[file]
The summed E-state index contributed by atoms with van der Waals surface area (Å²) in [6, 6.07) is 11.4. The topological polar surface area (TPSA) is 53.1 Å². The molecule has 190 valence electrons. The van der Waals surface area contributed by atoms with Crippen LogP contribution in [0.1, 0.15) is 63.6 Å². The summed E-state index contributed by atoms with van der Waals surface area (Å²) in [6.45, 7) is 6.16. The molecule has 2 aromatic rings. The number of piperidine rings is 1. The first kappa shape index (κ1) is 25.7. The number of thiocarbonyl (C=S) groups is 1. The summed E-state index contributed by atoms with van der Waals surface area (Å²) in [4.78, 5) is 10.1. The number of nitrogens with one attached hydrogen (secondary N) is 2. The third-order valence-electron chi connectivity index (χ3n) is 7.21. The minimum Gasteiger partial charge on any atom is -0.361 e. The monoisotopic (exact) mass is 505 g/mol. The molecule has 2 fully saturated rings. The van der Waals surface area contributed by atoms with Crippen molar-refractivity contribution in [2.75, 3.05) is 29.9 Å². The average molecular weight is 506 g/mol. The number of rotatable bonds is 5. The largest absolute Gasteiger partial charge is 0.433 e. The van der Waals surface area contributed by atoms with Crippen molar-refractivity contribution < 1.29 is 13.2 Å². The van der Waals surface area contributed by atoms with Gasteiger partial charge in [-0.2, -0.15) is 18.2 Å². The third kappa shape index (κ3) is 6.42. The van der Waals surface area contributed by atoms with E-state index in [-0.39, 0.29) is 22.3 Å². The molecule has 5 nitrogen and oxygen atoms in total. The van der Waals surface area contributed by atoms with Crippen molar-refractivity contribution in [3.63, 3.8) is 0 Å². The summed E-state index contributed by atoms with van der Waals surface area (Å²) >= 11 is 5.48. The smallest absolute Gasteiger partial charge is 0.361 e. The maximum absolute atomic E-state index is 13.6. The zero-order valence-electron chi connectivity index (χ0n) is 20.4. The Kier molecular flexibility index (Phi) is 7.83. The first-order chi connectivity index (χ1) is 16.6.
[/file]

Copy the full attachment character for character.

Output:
The summed E-state index contributed by atoms with van der Waals surface area (Å²) in [6, 6.07) is 11.4. The topological polar surface area (TPSA) is 53.1 Å². The molecule has 190 valence electrons. The van der Waals surface area contributed by atoms with Crippen LogP contribution in [0.1, 0.15) is 63.6 Å². The summed E-state index contributed by atoms with van der Waals surface area (Å²) in [6.45, 7) is 6.16. The molecule has 2 aromatic rings. The number of piperidine rings is 1. The first kappa shape index (κ1) is 25.7. The number of thiocarbonyl (C=S) groups is 1. The summed E-state index contributed by atoms with van der Waals surface area (Å²) in [4.78, 5) is 10.1. The number of nitrogens with one attached hydrogen (secondary N) is 2. The third-order valence-electron chi connectivity index (χ3n) is 7.21. The minimum Gasteiger partial charge on any atom is -0.361 e. The monoisotopic (exact) mass is 505 g/mol. The molecule has 2 fully saturated rings. The van der Waals surface area contributed by atoms with Crippen molar-refractivity contribution in [2.75, 3.05) is 29.9 Å². The average molecular weight is 506 g/mol. The number of rotatable bonds is 5. The largest absolute Gasteiger partial charge is 0.433 e. The van der Waals surface area contributed by atoms with Crippen molar-refractivity contribution < 1.29 is 13.2 Å². The van der Waals surface area contributed by atoms with Gasteiger partial charge in [-0.2, -0.15) is 18.2 Å². The third kappa shape index (κ3) is 6.42. The van der Waals surface area contributed by atoms with E-state index in [-0.39, 0.29) is 22.3 Å². The molecule has 5 nitrogen and oxygen atoms in total. The van der Waals surface area contributed by atoms with Crippen molar-refractivity contribution in [3.63, 3.8) is 0 Å². The summed E-state index contributed by atoms with van der Waals surface area (Å²) >= 11 is 5.48. The smallest absolute Gasteiger partial charge is 0.361 e. The maximum absolute atomic E-state index is 13.6. The zero-order valence-electron chi connectivity index (χ0n) is 20.4. The Kier molecular flexibility index (Phi) is 7.83. The first-order chi connectivity index (χ1) is 16.6.